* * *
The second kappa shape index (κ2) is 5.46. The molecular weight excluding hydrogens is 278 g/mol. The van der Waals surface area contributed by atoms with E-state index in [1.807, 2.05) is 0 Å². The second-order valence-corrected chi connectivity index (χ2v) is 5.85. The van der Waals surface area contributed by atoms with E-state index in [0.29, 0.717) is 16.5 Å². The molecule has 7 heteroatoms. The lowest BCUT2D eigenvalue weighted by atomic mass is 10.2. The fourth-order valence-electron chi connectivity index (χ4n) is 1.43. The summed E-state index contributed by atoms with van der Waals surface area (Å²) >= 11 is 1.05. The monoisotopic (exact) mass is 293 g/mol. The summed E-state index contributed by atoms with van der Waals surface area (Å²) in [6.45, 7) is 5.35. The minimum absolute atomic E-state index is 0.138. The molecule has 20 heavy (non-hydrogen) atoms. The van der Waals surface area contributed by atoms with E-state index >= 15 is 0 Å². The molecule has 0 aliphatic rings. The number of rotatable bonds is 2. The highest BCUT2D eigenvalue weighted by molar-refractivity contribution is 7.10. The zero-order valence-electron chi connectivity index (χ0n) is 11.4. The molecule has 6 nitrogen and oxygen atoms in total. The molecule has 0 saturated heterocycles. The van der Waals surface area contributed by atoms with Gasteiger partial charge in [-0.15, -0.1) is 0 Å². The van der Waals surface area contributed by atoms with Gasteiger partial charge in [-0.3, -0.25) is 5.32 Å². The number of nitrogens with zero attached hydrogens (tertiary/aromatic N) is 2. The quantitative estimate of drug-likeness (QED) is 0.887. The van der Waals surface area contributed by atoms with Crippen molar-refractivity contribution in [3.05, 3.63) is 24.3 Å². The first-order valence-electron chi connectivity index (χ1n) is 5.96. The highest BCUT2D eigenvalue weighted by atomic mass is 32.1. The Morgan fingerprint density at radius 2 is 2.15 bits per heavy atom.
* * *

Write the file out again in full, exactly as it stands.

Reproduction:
The second kappa shape index (κ2) is 5.46. The molecular weight excluding hydrogens is 278 g/mol. The van der Waals surface area contributed by atoms with E-state index in [1.807, 2.05) is 0 Å². The second-order valence-corrected chi connectivity index (χ2v) is 5.85. The van der Waals surface area contributed by atoms with E-state index in [0.29, 0.717) is 16.5 Å². The molecule has 7 heteroatoms. The lowest BCUT2D eigenvalue weighted by atomic mass is 10.2. The fourth-order valence-electron chi connectivity index (χ4n) is 1.43. The summed E-state index contributed by atoms with van der Waals surface area (Å²) >= 11 is 1.05. The monoisotopic (exact) mass is 293 g/mol. The summed E-state index contributed by atoms with van der Waals surface area (Å²) in [6.45, 7) is 5.35. The minimum absolute atomic E-state index is 0.138. The molecule has 20 heavy (non-hydrogen) atoms. The van der Waals surface area contributed by atoms with E-state index >= 15 is 0 Å². The molecule has 0 aliphatic rings. The number of rotatable bonds is 2. The highest BCUT2D eigenvalue weighted by molar-refractivity contribution is 7.10. The zero-order valence-electron chi connectivity index (χ0n) is 11.4. The molecule has 6 nitrogen and oxygen atoms in total. The molecule has 0 saturated heterocycles. The van der Waals surface area contributed by atoms with Gasteiger partial charge in [-0.15, -0.1) is 0 Å². The van der Waals surface area contributed by atoms with Gasteiger partial charge in [-0.3, -0.25) is 5.32 Å². The number of nitrogens with zero attached hydrogens (tertiary/aromatic N) is 2. The quantitative estimate of drug-likeness (QED) is 0.887. The van der Waals surface area contributed by atoms with Crippen molar-refractivity contribution in [3.05, 3.63) is 24.3 Å². The first-order valence-electron chi connectivity index (χ1n) is 5.96. The highest BCUT2D eigenvalue weighted by atomic mass is 32.1. The Morgan fingerprint density at radius 2 is 2.15 bits per heavy atom.